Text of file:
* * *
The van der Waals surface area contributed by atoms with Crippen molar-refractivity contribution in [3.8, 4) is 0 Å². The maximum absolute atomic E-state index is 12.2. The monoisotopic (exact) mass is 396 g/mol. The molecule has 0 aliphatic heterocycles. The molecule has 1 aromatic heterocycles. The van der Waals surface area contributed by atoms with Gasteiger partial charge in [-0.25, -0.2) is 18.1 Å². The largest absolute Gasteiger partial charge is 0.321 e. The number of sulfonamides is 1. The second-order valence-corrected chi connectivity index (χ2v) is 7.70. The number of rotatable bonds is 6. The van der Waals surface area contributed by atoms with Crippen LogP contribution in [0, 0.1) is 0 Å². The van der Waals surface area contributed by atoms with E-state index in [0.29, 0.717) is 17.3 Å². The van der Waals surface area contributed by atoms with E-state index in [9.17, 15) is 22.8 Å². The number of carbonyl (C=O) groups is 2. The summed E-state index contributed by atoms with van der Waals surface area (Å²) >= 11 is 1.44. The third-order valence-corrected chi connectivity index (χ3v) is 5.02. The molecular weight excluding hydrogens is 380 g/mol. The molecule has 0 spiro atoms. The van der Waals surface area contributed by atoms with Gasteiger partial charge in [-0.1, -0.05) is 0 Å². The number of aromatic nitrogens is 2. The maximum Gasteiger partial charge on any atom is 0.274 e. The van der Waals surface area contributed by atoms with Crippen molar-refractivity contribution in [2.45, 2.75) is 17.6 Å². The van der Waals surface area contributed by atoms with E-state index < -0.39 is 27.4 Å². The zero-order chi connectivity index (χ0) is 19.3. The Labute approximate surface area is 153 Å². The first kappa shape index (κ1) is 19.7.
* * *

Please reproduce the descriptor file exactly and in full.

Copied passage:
The van der Waals surface area contributed by atoms with Crippen molar-refractivity contribution in [3.8, 4) is 0 Å². The maximum absolute atomic E-state index is 12.2. The monoisotopic (exact) mass is 396 g/mol. The molecule has 0 aliphatic heterocycles. The molecule has 1 aromatic heterocycles. The van der Waals surface area contributed by atoms with Gasteiger partial charge in [-0.25, -0.2) is 18.1 Å². The largest absolute Gasteiger partial charge is 0.321 e. The number of sulfonamides is 1. The second-order valence-corrected chi connectivity index (χ2v) is 7.70. The number of rotatable bonds is 6. The van der Waals surface area contributed by atoms with Crippen LogP contribution in [0, 0.1) is 0 Å². The van der Waals surface area contributed by atoms with E-state index in [0.29, 0.717) is 17.3 Å². The van der Waals surface area contributed by atoms with E-state index in [9.17, 15) is 22.8 Å². The number of carbonyl (C=O) groups is 2. The summed E-state index contributed by atoms with van der Waals surface area (Å²) >= 11 is 1.44. The third-order valence-corrected chi connectivity index (χ3v) is 5.02. The molecular weight excluding hydrogens is 380 g/mol. The molecule has 0 spiro atoms. The van der Waals surface area contributed by atoms with Gasteiger partial charge in [-0.1, -0.05) is 0 Å². The number of aromatic nitrogens is 2. The maximum Gasteiger partial charge on any atom is 0.274 e. The van der Waals surface area contributed by atoms with Crippen molar-refractivity contribution in [2.45, 2.75) is 17.6 Å². The van der Waals surface area contributed by atoms with E-state index < -0.39 is 27.4 Å². The zero-order chi connectivity index (χ0) is 19.3. The Labute approximate surface area is 153 Å². The first kappa shape index (κ1) is 19.7.